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postheadericon Tropical Aquariums - Keeping Your Tank Healthy

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Tropical or reef aquariums are both beautiful and a source of enjoyment and fascination to both adults and children. A well placed, and healthy aquarium filled with highly coloured fish and live plants is an attractive and therapeutic addition to any home.

For the beginner just starting their first tropical aquarium here are some points that will make it easier to set up and maintain a beautiful and healthy aquarium.

Before you Start

Before you even begin to set up your aquarium research is needed to choose the fish. A community tank contains different species chosen to live peacefully together. There are many fish to choose from, including Guppies, Hatchetfish, Lyretails, Platys, Neon Tetra and Penguin Fish. Guppies are a popular community fish that are very easy to breed. Avoid aggressive fish such as Tiger Barbs and Rosy Barbs that may appear to be peaceful when young but grow up into bullies. You should also check how large the fish will grow and avoid placing too many larger fish in a small tank. The more fish you have in the tank the more maintenance you will need to do.

Once your tank has been cycled and stocked follow the points below to keep it healthy.

1. Avoid overfeeding. Food left in the tank decays and produces toxic chemicals. Only feed as much as the fish can eat completely within about three minutes. Twice a day feeding should be plenty. If the fish do not come to the surface when you feed then they are being fed too much.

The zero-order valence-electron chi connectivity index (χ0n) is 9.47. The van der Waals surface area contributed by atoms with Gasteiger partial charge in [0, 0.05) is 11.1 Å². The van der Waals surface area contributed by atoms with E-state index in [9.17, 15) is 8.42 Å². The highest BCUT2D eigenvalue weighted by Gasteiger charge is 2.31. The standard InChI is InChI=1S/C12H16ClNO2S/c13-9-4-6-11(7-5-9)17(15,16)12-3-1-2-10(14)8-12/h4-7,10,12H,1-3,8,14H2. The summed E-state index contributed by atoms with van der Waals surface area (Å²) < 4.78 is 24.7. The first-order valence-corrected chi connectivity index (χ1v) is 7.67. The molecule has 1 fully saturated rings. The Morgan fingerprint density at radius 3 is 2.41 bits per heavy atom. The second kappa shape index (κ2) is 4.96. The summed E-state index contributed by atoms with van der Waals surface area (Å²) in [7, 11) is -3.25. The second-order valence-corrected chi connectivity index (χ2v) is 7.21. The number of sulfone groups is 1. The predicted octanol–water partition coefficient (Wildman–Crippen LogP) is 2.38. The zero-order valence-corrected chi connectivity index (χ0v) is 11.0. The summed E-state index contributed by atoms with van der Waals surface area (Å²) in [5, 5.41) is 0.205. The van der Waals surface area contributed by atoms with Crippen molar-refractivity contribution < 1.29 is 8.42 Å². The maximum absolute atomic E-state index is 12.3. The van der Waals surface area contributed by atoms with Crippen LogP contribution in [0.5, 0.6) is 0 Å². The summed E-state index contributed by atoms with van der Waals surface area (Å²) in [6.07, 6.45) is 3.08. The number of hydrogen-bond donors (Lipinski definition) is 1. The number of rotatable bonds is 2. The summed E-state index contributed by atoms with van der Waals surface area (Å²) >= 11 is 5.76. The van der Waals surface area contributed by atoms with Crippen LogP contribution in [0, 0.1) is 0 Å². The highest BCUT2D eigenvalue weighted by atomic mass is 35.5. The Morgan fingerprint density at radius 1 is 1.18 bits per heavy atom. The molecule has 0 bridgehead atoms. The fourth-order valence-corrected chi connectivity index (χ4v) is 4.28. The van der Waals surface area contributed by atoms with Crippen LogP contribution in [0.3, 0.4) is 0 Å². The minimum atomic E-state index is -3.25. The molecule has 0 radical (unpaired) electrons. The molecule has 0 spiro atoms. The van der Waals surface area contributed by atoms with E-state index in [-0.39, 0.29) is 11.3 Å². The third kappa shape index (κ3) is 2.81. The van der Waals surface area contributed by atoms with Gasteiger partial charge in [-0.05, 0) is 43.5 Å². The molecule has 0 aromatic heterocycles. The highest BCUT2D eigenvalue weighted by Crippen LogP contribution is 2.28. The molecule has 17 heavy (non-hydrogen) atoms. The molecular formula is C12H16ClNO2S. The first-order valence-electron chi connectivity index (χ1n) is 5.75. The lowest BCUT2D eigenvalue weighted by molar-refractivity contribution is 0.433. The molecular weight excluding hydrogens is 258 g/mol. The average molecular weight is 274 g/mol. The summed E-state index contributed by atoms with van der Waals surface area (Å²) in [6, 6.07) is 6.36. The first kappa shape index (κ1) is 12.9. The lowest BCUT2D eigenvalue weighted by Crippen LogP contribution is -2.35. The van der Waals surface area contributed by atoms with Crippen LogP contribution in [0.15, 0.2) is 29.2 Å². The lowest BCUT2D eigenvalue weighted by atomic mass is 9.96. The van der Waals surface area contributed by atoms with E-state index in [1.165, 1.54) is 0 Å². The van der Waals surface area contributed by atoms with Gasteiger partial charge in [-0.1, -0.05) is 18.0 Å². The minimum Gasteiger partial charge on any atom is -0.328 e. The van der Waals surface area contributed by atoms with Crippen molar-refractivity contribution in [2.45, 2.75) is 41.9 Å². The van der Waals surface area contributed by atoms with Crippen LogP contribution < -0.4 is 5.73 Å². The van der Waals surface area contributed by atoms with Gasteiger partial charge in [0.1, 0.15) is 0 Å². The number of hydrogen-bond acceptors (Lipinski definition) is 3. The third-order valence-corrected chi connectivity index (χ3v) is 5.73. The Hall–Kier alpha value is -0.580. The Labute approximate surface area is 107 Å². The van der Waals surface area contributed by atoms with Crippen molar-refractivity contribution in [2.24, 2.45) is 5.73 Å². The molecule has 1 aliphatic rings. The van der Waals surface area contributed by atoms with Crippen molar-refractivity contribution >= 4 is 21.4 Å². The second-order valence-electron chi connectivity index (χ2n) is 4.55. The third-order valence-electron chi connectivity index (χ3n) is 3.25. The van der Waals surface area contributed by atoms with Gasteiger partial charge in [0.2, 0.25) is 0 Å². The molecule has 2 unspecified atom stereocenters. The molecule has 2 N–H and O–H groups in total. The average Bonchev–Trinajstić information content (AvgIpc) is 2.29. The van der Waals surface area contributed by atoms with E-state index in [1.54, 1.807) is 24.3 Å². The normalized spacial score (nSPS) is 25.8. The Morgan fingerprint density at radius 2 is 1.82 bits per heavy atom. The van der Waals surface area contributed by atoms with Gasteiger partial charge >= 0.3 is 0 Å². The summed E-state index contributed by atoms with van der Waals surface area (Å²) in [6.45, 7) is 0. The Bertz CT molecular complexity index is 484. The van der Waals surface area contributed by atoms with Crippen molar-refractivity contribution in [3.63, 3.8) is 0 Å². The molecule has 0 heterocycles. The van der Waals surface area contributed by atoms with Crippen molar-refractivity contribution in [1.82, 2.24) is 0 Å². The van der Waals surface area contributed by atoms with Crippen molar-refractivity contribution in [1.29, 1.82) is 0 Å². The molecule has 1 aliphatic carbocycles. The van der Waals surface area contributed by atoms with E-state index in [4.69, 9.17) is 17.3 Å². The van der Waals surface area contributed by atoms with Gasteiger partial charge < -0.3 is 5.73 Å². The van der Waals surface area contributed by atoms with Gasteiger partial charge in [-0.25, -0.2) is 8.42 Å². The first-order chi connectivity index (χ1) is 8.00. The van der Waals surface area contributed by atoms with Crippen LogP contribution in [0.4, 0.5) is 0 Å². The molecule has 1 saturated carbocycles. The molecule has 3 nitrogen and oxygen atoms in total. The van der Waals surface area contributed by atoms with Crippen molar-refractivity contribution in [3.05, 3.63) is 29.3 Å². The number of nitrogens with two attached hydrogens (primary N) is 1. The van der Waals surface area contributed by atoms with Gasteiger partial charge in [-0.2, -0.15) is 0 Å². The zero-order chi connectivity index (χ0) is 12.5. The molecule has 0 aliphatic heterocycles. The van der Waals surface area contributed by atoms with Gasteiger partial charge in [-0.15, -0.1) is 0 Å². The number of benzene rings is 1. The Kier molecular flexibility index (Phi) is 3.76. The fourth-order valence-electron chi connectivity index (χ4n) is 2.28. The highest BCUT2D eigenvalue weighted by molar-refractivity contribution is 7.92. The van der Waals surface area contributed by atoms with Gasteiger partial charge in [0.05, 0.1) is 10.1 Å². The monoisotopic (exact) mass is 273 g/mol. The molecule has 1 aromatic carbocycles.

2. Never replace all of the tank water. For a lightly stocked tank replacing 25% to 50% of the water once a month should be adequate. For a more heavily stocked tank water may need to be changed once a week. Vacuum the gravel with a siphon tube at the same time and remove some of the decorations for cleaning. Never remove everything for a clean. It will destroy the beneficial bacteria that you took the time to cultivate when you cycled your tank.

3. When the water level drops replace with tap water treated to remove any chlorine and chloramine. If there is no chloramine in your water supply you can leave a covered bucket for a day pr two to allow the chlorine to evaporate.

4. Keep a small tank prepared as a quarantine tank in case any fish develops signs of disease. This will also be useful for keeping newly purchased fish away from your main tank until you can be sure that they are healthy and disease free.

5. At least once a week test the water for ammonia, nitrite and pH so that a problem is not allowed to build up. If these levels are not optimum perform a partial water change. This will usually fix the problem without the use of chemicals.

6. Lastly find a local fish hobbyist group and join in. You will learn a lot from talking to other enthusiasts and have fun.

Keeping fish is a great hobby and an endless source of fascination to you and you family. Enjoy your aquarium and with a little care your fish can enjoy happy and long lives!

For a complete list of community fish for your tropical aquarium read Community Fish You Can Keep Together. For more information about aquariums and fish keeping and some good deals on aquariums check out Cheap Aquariums for Sale.

Article Source: Tropical Aquariums - Keeping Your Tank Healthy

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